The Campania region of Italy should have a place in the hearts of all wine lovers who cherish variety. When the Italian government was encouraging growers throughout the country to plant the easy-sell Sangiovese and Montepulciano, pushing many local varieties to the brink of extinction, a small number of plucky winemakers decided to buck the trend. And thanks to those heroes, we can all still enjoy the likes of Fiano and Greco.
Well done to Sainsbury’s too, for being brave enough to put the (still quite unfamiliar) Greco in its range, and for designing such a wonderful label and bottle. A lovely image that evokes the rural south of Italy, and for anyone who buys wines because of a pretty label, they really wouldn’t be going wrong here.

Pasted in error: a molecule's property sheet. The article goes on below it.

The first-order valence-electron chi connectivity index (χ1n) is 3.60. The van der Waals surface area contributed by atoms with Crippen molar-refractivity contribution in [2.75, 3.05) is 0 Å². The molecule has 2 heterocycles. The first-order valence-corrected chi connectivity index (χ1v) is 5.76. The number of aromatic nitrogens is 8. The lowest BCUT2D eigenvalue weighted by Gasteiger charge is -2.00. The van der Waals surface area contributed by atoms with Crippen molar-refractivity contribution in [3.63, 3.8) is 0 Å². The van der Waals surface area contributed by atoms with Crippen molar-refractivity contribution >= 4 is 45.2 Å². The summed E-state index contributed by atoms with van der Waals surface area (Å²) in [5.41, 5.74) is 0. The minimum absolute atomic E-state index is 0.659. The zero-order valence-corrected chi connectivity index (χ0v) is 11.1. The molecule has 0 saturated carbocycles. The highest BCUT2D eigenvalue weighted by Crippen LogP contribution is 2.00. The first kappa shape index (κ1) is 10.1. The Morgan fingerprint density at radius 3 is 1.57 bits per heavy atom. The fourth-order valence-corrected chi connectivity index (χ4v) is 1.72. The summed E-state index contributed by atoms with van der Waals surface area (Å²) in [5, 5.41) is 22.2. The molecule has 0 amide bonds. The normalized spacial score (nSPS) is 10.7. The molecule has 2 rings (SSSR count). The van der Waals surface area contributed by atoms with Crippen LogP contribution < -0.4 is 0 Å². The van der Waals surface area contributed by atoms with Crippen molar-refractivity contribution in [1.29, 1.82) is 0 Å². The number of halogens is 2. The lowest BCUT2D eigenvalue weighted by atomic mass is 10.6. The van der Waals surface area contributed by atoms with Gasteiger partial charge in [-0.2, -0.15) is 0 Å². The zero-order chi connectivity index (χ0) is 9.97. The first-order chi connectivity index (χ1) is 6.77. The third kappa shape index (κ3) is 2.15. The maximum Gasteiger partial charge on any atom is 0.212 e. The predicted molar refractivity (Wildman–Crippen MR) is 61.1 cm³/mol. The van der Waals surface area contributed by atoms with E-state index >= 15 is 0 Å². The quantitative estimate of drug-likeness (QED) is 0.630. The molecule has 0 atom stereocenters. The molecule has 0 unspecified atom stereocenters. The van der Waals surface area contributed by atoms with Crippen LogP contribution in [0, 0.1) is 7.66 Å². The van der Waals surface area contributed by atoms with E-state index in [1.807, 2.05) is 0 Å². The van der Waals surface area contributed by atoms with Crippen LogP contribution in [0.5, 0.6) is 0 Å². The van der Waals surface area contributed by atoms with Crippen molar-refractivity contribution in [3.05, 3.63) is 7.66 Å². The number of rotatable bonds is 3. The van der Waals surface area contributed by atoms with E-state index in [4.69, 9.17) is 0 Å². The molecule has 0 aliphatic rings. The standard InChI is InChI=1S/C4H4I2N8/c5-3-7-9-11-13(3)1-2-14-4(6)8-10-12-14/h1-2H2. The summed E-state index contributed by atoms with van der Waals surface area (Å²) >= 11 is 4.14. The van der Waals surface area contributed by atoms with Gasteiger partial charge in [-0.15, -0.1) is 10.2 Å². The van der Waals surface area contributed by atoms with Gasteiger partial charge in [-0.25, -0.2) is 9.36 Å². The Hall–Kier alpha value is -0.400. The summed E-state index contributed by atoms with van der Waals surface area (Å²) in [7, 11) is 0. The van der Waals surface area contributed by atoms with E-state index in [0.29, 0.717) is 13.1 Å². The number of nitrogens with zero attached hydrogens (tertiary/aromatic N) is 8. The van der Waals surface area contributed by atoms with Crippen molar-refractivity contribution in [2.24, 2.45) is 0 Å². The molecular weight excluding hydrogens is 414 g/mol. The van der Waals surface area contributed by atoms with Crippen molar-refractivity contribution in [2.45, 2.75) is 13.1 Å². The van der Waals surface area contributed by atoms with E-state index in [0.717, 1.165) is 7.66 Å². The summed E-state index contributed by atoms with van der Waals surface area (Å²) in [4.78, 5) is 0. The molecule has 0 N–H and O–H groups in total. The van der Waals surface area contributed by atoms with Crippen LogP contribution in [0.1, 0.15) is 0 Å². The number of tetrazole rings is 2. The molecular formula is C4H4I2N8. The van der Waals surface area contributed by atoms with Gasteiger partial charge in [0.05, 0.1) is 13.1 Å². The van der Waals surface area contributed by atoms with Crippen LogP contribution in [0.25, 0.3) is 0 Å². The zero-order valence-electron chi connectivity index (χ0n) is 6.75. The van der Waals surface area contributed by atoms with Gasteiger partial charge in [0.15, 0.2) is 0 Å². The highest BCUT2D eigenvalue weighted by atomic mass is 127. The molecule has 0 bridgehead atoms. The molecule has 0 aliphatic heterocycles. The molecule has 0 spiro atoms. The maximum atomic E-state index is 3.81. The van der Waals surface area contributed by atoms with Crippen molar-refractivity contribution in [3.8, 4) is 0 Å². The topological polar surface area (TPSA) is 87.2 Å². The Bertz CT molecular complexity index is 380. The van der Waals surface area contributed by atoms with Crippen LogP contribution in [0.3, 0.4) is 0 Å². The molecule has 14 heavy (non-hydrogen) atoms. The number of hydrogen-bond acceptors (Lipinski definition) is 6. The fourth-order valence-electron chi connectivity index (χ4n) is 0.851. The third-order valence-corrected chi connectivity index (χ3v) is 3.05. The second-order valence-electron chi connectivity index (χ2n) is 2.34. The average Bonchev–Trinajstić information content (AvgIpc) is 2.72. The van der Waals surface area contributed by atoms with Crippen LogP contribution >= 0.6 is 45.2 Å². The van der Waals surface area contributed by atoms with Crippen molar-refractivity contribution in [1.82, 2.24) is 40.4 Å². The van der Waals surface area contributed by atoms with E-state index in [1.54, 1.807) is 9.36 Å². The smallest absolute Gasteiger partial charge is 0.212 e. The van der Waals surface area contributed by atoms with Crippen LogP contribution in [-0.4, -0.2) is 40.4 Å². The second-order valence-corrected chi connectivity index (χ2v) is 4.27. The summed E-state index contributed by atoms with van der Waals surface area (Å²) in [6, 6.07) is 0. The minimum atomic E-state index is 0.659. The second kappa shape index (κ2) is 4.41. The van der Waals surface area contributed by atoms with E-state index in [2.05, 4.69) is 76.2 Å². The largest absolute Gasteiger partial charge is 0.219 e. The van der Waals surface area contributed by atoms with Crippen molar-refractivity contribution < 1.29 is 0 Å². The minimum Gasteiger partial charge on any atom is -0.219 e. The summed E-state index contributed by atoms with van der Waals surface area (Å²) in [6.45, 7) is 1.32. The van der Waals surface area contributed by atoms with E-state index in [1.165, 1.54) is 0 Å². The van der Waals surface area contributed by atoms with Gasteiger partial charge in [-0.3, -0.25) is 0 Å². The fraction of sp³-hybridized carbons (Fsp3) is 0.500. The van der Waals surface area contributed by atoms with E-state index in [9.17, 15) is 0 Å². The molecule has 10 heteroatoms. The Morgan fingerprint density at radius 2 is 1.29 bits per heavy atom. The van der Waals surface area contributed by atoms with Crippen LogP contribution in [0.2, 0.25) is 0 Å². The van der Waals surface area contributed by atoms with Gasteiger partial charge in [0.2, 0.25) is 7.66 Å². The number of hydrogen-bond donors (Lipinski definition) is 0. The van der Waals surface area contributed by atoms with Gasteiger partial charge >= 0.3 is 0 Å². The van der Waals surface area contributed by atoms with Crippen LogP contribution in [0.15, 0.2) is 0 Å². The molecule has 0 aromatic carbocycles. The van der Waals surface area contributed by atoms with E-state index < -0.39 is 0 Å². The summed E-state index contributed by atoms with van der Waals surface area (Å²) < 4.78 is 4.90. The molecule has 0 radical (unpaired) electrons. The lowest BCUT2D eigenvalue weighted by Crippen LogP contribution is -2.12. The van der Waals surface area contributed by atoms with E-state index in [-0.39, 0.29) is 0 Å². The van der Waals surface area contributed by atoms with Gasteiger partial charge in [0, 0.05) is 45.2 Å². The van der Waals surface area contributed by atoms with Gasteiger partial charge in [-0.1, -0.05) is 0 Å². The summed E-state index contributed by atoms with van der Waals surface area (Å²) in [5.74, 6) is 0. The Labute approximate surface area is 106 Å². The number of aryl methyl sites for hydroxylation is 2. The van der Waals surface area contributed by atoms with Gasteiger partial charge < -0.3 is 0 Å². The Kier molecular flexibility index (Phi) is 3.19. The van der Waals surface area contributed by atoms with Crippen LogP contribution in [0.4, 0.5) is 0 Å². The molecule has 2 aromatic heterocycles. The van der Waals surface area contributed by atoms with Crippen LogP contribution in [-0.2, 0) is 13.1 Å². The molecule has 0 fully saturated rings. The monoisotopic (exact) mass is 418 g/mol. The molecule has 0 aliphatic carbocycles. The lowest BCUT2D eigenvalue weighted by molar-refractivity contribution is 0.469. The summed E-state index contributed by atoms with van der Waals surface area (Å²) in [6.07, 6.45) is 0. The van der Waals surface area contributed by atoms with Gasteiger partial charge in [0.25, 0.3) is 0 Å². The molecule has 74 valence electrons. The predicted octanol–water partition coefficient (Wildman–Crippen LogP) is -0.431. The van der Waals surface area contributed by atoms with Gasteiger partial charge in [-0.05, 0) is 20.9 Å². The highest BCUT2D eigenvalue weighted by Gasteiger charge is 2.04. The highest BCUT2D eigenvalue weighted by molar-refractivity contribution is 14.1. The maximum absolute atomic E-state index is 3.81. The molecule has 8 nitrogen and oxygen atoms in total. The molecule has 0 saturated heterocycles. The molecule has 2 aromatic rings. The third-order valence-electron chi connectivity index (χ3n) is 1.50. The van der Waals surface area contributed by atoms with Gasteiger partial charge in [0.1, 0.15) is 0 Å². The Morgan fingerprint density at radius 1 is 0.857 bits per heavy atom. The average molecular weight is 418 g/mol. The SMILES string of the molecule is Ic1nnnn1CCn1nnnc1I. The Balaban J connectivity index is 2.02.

The volcanic soil in this part of the world is often expressed beautifully by Greco, and despite the sensible price, this example is no exception. For anyone who doubts the importance of soil type, and its ability to impart distinct flavours, this is a must try. This Greco di Tufo has a delightful minerality, overlain with an edgy, slight pithy, lemon flavour. It’s rich, without being heavy, and has a long, satisfying finish. The acidity level is also just about right to match the intensity of flavour and the medium body, giving an overall sense of balance.
The current vintage just took away a Gold medal at the 2014 International Wine Challenge. And I can see why. It’s a good buy at the usual price of £8.99, and a steal when on offer at anything less than that.